Overpowering Stench

By Solita Collas-Monsod
Philippine Daily Inquirer
Posted date: October 30, 2009

AS ONE DELVES DEEPER AND DEEPER INTO Sandiganbayan Civil Case 005 against 28 individuals and 40 corporations (including the heirs of Ferdinand Marcos [FM] and Lucio Tan and his corporations), the stench—of corruption, of betrayal, name it—becomes almost overpowering.

Briefly, the case was filed by the Presidential Commission on Good Government (PCGG) in 1987, charging among other things that Imelda Marcos and FM, acting through their dummies, agents, and/or nominees in the persons of Tan and other defendants, acquired beneficial ownership/interest in seven companies, namely (in alphabetical order) Asia Brewery, Dominion Realty and Construction, Foremost Farmers, Fortune Tobacco, Grandspan Development, Himmel Industries, and Silangan Holdings, and any subsidiaries and companies of these operating companies (presumably all of Tan’s business empire).

My understanding is that in her original answer sometime in 1991, Imelda did not deny that ownership, but averred that their acquisition of those corporations did not involve ill-gotten (unexplained) wealth. In any event, the case lay moldering as the plaintiffs amended the complaints, and the respondents answered and then amended their answers.

Then, in 2001, Imelda, in a document titled “Amended Answer with Counterclaim and Compulsory Cross Claim” brought the case to a new level: While still denying that any ill-gotten wealth was involved, she went into the details and extent of the Marcos holdings in the Tan companies.

To hear her tell it, FM had a 60-percent beneficial ownership in the above-mentioned companies, which interests were held in trust by Tan personally and through his family members and business associates who were recorded as stockholders of the companies.

Sometime in late 1980, ownership in these businesses were all consolidated in a holding company named Shareholdings Inc. with the stockholders of these companies exchanging their shares for shares in the holding company.

Shareholdings in turn, or rather its nominal stockholders—and this is how FM got his 60 percent, sometime in 1984—transferred/assigned their stocks to an ultimate set of holding companies: Basic Holdings, Supreme Holdings, and Falcon Holdings, with Basic getting 40 percent and Supreme and Falcon getting 60 percent. The nominal owners of the 60 percent of Shareholdings that went to Supreme and Falcon then executed and delivered to FM blank deeds of assignment.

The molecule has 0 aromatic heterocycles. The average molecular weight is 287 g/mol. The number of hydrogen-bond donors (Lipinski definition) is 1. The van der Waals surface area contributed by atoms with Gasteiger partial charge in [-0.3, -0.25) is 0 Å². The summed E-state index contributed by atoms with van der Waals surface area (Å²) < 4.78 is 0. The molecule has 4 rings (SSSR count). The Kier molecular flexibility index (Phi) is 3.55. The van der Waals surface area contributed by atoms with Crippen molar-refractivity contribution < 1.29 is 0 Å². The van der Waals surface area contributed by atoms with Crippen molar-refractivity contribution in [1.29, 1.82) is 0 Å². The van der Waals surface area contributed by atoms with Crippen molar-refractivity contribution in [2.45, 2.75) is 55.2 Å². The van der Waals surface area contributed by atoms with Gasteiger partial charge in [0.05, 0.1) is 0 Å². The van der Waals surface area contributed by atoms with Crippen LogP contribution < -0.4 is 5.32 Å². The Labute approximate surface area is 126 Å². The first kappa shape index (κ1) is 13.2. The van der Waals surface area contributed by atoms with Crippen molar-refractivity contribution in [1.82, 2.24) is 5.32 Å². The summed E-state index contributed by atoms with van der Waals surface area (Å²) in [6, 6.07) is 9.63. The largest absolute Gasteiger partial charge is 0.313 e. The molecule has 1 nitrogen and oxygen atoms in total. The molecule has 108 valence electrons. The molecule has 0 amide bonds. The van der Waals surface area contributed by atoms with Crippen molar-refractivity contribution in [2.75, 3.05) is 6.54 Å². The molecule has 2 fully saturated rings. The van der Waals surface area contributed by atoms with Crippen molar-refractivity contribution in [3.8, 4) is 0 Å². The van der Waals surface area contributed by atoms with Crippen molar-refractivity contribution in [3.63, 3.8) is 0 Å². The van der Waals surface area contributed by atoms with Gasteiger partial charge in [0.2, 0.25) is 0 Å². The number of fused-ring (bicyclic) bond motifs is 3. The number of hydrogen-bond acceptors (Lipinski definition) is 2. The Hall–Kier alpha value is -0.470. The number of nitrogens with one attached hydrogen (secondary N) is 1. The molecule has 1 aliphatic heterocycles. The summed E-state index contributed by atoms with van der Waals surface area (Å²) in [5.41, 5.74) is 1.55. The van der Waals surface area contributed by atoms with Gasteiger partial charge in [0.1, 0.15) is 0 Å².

Copies of these deeds of assignment were presented by Bongbong Marcos when he testified as a “hostile” witness at the Sandiganbayan.

Apparently, the reason why Imelda came out of the closet, as it were, and filed a cross-claim against Tan was that in spite of repeated demands from her, Tan never delivered the shares of stock to FM’s estate in accordance with the deeds of assignment. Who said there was honor among thieves?

But aside from those deeds of sale and assignment in Imelda’s possession (because the deeds of sale were notarized, copies were available at the National Archives—where Bongbong apparently got the certified copies), what other evidence was there to buttress her claim of ownership?

For that, one has only to look at the proprietary behavior on the part of FM in these companies—the amazingly short turn-around time between requests for FM’s intervention, and his action: would you believe one day? Three examples:

1. A letter, dated March 26, 1977 (a Saturday), from Tan to FM, regarding the purchase of General Bank and Trust Co (now Allied Bank). In it, Tan sends an SOS to FM, asking for his intervention in getting the PNB to issue a P310-million standby letter of credit in favor of the Central Bank (CB) as required by the latter. The bids for GenBank were to be opened the following Monday, and without that issuance, Tan would be disqualified. Aside from this request, Tan also mentioned how much his bid would be (whatever for, unless FM was part of it?). Result? On Monday, March 28, PNB president P.O. Domingo sent a letter to the CB signifying that PNB was prepared to issue the letter of credit in favor of the CB to secure Tan’s commitment. Action agad, right? How many bidders were disqualified for lack of that kind of backing? PNB’s single borrower limit at the time, by the way, was only P200 million.

2. A letter dated Jan. 11, 1982 from Asia Brewery to Trade Minister Bobby Ongpin, adverting to a letter written on Jan. 4 to FM which was endorsed to Ongpin, and which obviously Ongpin had not acted on. The letter to Ongpin had a marginal notation from FM, dated Jan. 12, addressed to CB Governor Jaime Laya and Customs Commissioner Ramon Farolan, to the effect that the request could be approved (exemption from duty and taxes for the importation of 60 million bottles).

3. A letter dated May 9, 1984 from Allied Bank (signed by Mariano Tanenglian and Romeo Co) to FM, asking that the Central Bank deposit $50 million with Allied Bank so that it could pay its Middle Eastern creditors. The marginal notation of FM was on May 10, addressed to CB Governor Jobo Fernandez—“I believe the proposal is acceptable.” This when the Philippines was in international debt crisis, and had hardly any dollar reserves. Marcos having proprietary interest in Tan’s companies? Is the Pope Catholic?

Please don’t tell me that that evidence is weak. Please don’t tell me that Tanenglian’s testimony would not have made the government’s case impregnable. The stakes? Sixty percent interest in the Tan empire. And yet the PCGG and the solicitor general are playing to lose.

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